New Army Carrier
The News and Eastern Townships Advocate; 18 September 1958
Ottawa, Aug.—The development of an armoured personnel carrier for the Canadian Army was announced here today by army headquarters.
The new tracked vehicle is essentially a troop carrier although it has been designed with a chassis capable of being converted to several other roles, one of them being self-propelled artillery.
The first of three prototypes being built for the Army by Canadian Car in Montreal were delivered this month, and are now undergoing engineering trials at the Army's proving grounds near Ottawa. If the prototypes prove successful, pilot vehicles will be ordered and subjected to user trials by Army units at training centres across the country. This is the usual procedure of assessing new types of equipment.
Speed and mobility are tow essential factors which will enable the modern soldier to exist on the atomic battlefield of any future war. The new vehicle is the outcome of considerable thought given to the development of a vehicle which would meet these requirements. The sides of the armoured personnel carrier, which are constructed on armour plate, will provide protection against the usual battlefield hazards of small arms fire and shell fragments. The armour will also afford complete protection from the thermal effects of atomic explosions and, in a lesser degree, against the blast and radiation effects.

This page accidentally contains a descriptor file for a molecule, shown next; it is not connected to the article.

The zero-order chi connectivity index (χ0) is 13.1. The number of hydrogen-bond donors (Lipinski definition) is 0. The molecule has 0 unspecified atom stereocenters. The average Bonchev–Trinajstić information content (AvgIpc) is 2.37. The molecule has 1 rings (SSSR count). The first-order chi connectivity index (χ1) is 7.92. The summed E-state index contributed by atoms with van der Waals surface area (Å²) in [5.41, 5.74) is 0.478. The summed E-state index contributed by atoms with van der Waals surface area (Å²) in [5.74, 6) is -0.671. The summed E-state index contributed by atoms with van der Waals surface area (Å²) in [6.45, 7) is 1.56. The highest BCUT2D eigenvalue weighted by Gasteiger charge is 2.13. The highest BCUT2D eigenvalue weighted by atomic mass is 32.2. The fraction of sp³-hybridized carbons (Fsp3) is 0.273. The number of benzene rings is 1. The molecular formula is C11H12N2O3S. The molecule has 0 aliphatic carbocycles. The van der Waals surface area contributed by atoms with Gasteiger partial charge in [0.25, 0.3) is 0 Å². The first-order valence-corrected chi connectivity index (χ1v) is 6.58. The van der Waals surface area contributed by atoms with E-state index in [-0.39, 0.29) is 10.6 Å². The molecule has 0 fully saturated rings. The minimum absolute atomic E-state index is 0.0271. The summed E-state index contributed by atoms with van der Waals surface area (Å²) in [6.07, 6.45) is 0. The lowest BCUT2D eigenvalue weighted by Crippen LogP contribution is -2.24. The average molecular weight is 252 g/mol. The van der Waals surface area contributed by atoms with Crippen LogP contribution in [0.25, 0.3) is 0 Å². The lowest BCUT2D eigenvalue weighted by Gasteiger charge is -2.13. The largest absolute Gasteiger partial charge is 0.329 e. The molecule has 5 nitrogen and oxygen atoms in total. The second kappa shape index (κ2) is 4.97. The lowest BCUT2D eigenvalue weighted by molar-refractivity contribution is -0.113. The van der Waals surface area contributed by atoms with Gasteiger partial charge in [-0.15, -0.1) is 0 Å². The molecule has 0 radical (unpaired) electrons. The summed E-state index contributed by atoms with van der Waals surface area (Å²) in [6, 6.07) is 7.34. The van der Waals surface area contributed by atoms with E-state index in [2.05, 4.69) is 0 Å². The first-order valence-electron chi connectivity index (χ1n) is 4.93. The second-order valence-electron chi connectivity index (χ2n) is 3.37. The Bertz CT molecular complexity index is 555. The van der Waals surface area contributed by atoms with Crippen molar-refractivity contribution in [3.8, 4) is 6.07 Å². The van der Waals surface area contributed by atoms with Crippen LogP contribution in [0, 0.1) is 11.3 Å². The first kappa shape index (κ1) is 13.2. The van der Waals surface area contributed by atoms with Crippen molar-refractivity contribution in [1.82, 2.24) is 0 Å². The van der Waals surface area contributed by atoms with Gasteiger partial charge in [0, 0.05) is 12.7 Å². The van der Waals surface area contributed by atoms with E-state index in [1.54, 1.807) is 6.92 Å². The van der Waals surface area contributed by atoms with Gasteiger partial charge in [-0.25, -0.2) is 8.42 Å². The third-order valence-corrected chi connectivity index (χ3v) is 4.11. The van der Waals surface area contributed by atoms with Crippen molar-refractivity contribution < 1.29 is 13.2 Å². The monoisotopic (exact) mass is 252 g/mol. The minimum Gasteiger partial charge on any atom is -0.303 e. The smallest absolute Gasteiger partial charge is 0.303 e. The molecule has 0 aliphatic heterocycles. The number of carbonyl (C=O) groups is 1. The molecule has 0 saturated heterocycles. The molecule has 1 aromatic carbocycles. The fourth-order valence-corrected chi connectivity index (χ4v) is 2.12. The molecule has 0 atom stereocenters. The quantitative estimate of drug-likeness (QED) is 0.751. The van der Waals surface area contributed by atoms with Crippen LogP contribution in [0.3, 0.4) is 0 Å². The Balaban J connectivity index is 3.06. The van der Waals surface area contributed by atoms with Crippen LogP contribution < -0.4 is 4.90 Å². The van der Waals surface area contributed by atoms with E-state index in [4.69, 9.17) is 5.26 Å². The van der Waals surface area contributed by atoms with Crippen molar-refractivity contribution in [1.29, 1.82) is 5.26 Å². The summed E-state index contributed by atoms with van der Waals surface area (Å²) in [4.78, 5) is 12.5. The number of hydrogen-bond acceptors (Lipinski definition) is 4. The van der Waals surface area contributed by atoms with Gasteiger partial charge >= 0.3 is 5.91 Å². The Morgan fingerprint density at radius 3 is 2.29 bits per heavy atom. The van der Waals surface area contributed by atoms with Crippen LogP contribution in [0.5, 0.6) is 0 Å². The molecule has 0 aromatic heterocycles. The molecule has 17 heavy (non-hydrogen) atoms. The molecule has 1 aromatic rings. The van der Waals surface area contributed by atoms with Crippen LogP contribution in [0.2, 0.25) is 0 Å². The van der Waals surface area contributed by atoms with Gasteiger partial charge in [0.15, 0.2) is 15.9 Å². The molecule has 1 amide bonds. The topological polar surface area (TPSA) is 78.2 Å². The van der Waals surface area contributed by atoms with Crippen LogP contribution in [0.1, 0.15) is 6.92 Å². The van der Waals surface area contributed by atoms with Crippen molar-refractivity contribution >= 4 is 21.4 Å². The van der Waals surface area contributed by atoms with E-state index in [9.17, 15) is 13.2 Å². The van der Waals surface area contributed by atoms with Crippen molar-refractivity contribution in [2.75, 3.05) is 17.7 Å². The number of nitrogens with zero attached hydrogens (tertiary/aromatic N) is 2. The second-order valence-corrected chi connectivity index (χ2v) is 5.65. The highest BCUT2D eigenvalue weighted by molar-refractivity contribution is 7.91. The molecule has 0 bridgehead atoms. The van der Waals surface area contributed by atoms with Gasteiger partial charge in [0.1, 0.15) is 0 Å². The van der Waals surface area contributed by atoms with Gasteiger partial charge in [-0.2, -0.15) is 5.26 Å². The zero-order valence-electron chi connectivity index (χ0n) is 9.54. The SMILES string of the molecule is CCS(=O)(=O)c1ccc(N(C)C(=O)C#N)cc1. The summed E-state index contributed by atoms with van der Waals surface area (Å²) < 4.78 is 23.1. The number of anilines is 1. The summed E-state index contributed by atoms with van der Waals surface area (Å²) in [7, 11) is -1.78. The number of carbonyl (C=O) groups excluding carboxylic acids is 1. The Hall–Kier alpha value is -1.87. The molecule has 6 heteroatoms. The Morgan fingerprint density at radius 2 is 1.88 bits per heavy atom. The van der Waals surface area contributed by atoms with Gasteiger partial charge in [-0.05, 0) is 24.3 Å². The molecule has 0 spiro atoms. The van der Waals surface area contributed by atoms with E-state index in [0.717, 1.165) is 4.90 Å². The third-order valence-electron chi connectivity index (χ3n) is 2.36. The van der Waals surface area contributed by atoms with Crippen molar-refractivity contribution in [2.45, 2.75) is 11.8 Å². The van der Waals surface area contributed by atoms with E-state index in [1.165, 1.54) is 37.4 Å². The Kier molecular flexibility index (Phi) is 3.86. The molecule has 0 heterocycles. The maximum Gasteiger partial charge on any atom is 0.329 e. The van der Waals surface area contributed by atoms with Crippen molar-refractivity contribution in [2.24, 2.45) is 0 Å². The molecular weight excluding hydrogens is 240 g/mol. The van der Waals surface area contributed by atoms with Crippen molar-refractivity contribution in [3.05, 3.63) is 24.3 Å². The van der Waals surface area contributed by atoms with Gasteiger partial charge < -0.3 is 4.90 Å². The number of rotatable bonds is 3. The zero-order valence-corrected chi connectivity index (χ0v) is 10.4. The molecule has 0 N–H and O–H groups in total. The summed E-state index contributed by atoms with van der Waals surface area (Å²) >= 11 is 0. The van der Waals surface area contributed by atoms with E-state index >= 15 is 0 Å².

Being amphibious the vehicle can rapidly transport its load of fighting men across all types of terrain and deposit them at their objective fresh and ready for battle. Eleven fully loaded soldiers can load onto the carrier in 10 seconds and on arrival at their new location can disembark in 8 seconds.
The unique track design of this Canadian developed vehicle in the result of many years experience with tracked vehicles by the Army in the Canadian North. For simplicity in construction many commercial parts have been used. The vehicle is powered with a modified commercial truck engine.
The chassis, being capable of conversion to various roles, will make the problem of supply much simpler by greatly reducing the variety of reserve stocks of vehicles and spare parts. It will also mean a saving in transport, maintenance and in the training of service personnel.